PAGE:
|John William Finn|
|Born July 23, 1909|
John William Finn wearing his Medal of Honor
|Place of birth||Los Angeles, California|
|Allegiance||United States of America|
|Service/branch||United States Navy|
|Years of service||1926-1956|
• Attack on Pearl Harbor
Lieutenant John William Finn (born July 23, 1909) is a retired officer of the United States Navy who received the Medal of Honor in recognition of heroism and distinguished service during the Japanese attack on Pearl Harbor on December 7, 1941.
At age 100, Finn is the oldest living Medal of Honor recipient and is also the only living Pearl-Harbor-Day Medal of Honor recipient.
Born on July 23, 1909, in Los Angeles, California, Finn dropped out of school after seventh grade. He enlisted in the Navy in July 1926, shortly before his seventeenth birthday, and received recruit training in San Diego. After a brief stint with a ceremonial guard company, he attended General Aviation Utilities Training at Naval Station Great Lakes, graduating in December. By April 1927 he was back in the San Diego area, having been assigned to Naval Air Station North Island. He initially worked in aircraft repair before becoming an aviation ordnanceman and working on anti-aircraft guns. He then served on a series of ships: the USS Lexington (CV-2), the USS Houston (CA-30), the USS Jason (AC-12), the USS Saratoga (CV-3), and the USS Cincinnati (CL-6). After being promoted to chief petty officer in about 1936, he served with patrol squadrons in San Diego, Washington, and Panama.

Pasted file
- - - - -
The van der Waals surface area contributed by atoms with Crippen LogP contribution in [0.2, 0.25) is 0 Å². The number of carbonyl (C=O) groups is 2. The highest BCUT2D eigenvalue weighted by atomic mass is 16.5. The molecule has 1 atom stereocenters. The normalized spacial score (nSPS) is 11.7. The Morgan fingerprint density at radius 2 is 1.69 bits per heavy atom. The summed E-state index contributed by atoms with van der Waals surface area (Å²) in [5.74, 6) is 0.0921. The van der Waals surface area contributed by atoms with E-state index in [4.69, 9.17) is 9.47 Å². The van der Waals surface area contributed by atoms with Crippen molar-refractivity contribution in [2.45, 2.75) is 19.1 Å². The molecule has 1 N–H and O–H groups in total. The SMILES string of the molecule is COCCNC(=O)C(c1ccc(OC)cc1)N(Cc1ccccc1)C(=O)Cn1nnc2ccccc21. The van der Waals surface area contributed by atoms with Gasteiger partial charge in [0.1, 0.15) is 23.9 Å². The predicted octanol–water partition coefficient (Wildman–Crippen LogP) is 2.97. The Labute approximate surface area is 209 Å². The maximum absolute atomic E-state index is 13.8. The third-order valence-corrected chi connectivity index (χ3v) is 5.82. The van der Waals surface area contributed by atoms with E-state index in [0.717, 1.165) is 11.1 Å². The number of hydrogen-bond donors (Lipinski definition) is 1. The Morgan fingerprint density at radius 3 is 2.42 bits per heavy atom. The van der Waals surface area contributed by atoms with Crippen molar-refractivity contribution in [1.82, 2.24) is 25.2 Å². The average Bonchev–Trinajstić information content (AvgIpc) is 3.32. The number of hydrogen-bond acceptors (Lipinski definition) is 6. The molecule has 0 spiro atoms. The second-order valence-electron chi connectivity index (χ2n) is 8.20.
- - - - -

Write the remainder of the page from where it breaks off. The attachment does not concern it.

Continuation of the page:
By December 1941, Finn was stationed at Naval Air Station Kaneohe Bay on the island of Oahu in Hawaii. As a chief aviation ordnanceman, he was in charge of twenty men whose primary task was to maintain the weapons of a PBY Catalina flying boat squadron. On the morning of December 7, 1941, Finn was at his home, about a mile from the aircraft hangars, when he heard the sound of gunfire. Finn recalled how a neighbor was the first to alert him, when she knocked on his door saying, "They want you down at the squadron right away!". he drove to the hangars (seeing Japanese planes in the sky on the way) and found that the airbase was being attacked, with most of the PBYs already on fire.